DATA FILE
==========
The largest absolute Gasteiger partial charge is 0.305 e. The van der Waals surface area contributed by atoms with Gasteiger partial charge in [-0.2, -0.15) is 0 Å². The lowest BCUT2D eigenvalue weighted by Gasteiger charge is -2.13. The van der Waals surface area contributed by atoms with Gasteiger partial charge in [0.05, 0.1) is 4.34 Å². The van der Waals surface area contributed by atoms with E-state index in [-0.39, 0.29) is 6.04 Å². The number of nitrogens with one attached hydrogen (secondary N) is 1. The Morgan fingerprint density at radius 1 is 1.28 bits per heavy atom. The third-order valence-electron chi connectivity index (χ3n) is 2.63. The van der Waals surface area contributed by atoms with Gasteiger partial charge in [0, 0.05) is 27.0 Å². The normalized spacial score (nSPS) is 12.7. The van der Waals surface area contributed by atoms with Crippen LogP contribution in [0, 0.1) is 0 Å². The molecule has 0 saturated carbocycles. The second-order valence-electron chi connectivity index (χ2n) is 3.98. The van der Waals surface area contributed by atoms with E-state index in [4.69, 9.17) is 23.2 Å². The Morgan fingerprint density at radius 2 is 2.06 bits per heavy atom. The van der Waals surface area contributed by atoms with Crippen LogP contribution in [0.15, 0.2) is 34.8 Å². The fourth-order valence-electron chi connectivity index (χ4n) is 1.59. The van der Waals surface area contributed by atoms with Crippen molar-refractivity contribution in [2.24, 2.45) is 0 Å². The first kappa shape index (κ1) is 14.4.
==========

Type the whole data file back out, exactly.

The largest absolute Gasteiger partial charge is 0.305 e. The van der Waals surface area contributed by atoms with Gasteiger partial charge in [-0.2, -0.15) is 0 Å². The lowest BCUT2D eigenvalue weighted by Gasteiger charge is -2.13. The van der Waals surface area contributed by atoms with Gasteiger partial charge in [0.05, 0.1) is 4.34 Å². The van der Waals surface area contributed by atoms with E-state index in [-0.39, 0.29) is 6.04 Å². The number of nitrogens with one attached hydrogen (secondary N) is 1. The Morgan fingerprint density at radius 1 is 1.28 bits per heavy atom. The third-order valence-electron chi connectivity index (χ3n) is 2.63. The van der Waals surface area contributed by atoms with Gasteiger partial charge in [0, 0.05) is 27.0 Å². The normalized spacial score (nSPS) is 12.7. The van der Waals surface area contributed by atoms with Crippen LogP contribution in [0, 0.1) is 0 Å². The molecule has 0 saturated carbocycles. The second-order valence-electron chi connectivity index (χ2n) is 3.98. The van der Waals surface area contributed by atoms with E-state index in [4.69, 9.17) is 23.2 Å². The Morgan fingerprint density at radius 2 is 2.06 bits per heavy atom. The van der Waals surface area contributed by atoms with Crippen LogP contribution in [0.15, 0.2) is 34.8 Å². The fourth-order valence-electron chi connectivity index (χ4n) is 1.59. The van der Waals surface area contributed by atoms with Crippen molar-refractivity contribution in [2.24, 2.45) is 0 Å². The first kappa shape index (κ1) is 14.4.